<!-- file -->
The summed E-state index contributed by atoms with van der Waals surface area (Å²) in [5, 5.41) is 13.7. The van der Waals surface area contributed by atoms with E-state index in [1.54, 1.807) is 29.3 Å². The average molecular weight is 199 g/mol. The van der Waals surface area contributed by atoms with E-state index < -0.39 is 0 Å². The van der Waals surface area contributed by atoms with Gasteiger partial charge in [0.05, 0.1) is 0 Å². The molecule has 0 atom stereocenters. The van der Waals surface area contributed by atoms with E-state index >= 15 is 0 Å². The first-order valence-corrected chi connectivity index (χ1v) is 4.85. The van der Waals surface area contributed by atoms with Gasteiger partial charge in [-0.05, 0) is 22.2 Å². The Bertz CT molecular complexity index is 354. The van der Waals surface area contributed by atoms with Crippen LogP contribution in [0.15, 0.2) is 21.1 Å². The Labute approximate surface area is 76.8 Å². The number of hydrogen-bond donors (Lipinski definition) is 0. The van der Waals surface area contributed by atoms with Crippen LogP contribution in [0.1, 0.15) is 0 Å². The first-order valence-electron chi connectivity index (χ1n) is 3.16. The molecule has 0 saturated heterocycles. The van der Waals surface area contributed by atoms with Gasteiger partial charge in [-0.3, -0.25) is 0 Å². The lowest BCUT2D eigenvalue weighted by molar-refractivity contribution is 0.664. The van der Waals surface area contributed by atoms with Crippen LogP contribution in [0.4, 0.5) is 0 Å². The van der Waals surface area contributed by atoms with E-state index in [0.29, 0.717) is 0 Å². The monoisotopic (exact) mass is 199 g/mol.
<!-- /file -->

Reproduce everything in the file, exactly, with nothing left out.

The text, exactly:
The summed E-state index contributed by atoms with van der Waals surface area (Å²) in [5, 5.41) is 13.7. The van der Waals surface area contributed by atoms with E-state index in [1.54, 1.807) is 29.3 Å². The average molecular weight is 199 g/mol. The van der Waals surface area contributed by atoms with E-state index < -0.39 is 0 Å². The van der Waals surface area contributed by atoms with Gasteiger partial charge in [0.05, 0.1) is 0 Å². The molecule has 0 atom stereocenters. The van der Waals surface area contributed by atoms with E-state index >= 15 is 0 Å². The first-order valence-corrected chi connectivity index (χ1v) is 4.85. The van der Waals surface area contributed by atoms with Gasteiger partial charge in [-0.05, 0) is 22.2 Å². The Bertz CT molecular complexity index is 354. The van der Waals surface area contributed by atoms with Crippen LogP contribution in [0.15, 0.2) is 21.1 Å². The Labute approximate surface area is 76.8 Å². The number of hydrogen-bond donors (Lipinski definition) is 0. The van der Waals surface area contributed by atoms with Crippen LogP contribution in [0.1, 0.15) is 0 Å². The first-order valence-electron chi connectivity index (χ1n) is 3.16. The molecule has 0 saturated heterocycles. The van der Waals surface area contributed by atoms with Gasteiger partial charge in [-0.3, -0.25) is 0 Å². The lowest BCUT2D eigenvalue weighted by molar-refractivity contribution is 0.664. The van der Waals surface area contributed by atoms with Crippen LogP contribution in [0.4, 0.5) is 0 Å². The van der Waals surface area contributed by atoms with E-state index in [0.29, 0.717) is 0 Å². The monoisotopic (exact) mass is 199 g/mol.